A judge has told a man found guilty of stealing cigarettes and tobacco from a shop twice in two days that he has avoided jail by “the skin of his teeth”.

Brian John Nathan Cassidy (41) of Erne Park, Kesh entered as a trespasser to the Costcutter on Main Street in Kesh on May 31 and June 1 of this year and took a quantity of cigarettes and tobacco and failed to make any attempt to pay for the items.

After the second occasion police went to Cassidy’s home and the stolen items were recovered and he made a full admission about going into the back area of the shop where he knew he was allowed to go and taking the items.


He told police he was on medication and had drunk a bottle of vodka and saw the back door opened so he went in and took the cigarettes and went back home and the next morning he did exactly the same.

The court also heard that Cassidy was in breach of suspended sentences for drug possession and criminal damage.

Aaron Thompson, representing Cassidy, said his client was under no illusions of the seriousness of the matter and that the 41 year old was “acutely aware” for his liberty.

Lost the plot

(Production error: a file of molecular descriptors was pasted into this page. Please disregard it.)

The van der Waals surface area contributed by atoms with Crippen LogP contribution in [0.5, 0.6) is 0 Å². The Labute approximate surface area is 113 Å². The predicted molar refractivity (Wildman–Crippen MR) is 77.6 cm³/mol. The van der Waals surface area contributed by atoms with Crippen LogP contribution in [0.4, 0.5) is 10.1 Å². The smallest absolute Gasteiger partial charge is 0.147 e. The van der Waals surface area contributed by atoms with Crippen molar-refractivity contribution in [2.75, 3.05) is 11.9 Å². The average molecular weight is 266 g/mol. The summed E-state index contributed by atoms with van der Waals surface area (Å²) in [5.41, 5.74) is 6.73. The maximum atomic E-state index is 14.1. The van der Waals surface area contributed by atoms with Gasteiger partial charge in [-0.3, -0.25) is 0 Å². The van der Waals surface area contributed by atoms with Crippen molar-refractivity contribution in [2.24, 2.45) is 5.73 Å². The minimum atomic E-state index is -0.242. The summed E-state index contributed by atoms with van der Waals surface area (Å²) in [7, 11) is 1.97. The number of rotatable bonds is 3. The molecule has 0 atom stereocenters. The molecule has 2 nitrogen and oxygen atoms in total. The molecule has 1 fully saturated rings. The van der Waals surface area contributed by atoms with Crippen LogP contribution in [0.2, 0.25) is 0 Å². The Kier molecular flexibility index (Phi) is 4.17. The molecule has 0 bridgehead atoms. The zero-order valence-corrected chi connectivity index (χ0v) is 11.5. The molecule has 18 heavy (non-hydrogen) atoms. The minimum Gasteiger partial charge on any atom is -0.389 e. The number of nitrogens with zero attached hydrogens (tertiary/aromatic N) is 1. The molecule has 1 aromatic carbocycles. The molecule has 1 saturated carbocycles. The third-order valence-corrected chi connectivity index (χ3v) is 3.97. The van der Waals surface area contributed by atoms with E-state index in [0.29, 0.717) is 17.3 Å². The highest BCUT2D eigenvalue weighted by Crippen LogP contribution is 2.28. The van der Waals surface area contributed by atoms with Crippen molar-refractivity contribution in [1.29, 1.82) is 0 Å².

In relation to the offence, Mr. Thompson said Cassidy had went on a “48-hour bender” and completely lost the plot.

Referring to the pre-sentence report, Mr. Thompson said his client had a history of drug and alcohol abuse but had been engaging with the community addiction team and had been making progress and that there were growing gaps in the offending in his criminal record.

Mr. Thompson asked the court to possibly look at re-suspending the sentences which were breached.


“The only way I could ask is they are different offences. These offences were so absolutely brazen he goes one day and goes back the next morning still on the bender gets detected. The only saving grace is I know the value is high, all the items were recovered for resale so that at least allows some margin for leniency,” said Mr. Thompson.

He added that his client knows he is “right on the cusp of the prison gate”.

District Judge Steven Keown said Cassidy’s early plea and the contents of the pre-sentence report kept him out of jail by the “skin of his teeth” and not the current issues in prisons during the pandemic which was raised by Mr. Thompson.


Judge Keown said a probation order would be an alternative to custody in terms of any breach or reoffending but added: “When you have a criminal record that is replete with suspended sentences and custody and in breach of suspended sentences at the time of commission of this offence that comment of giving an alternative to custody is in much more sharper focus because if you put a foot wrong on this probation order you will be going into jail.

Last chance saloon

“If you have issues and problems I will give you an opportunity to deal with those with the assistance of probation and it will be you not probation that will be bending over backwards to ensure full compliance and cooperation.”

For the two counts of burglary (non-dwelling), Cassidy was given an 18 month probation order by Judge Keown who warned the 41 year old defendant that this was definitely the “last chance saloon”.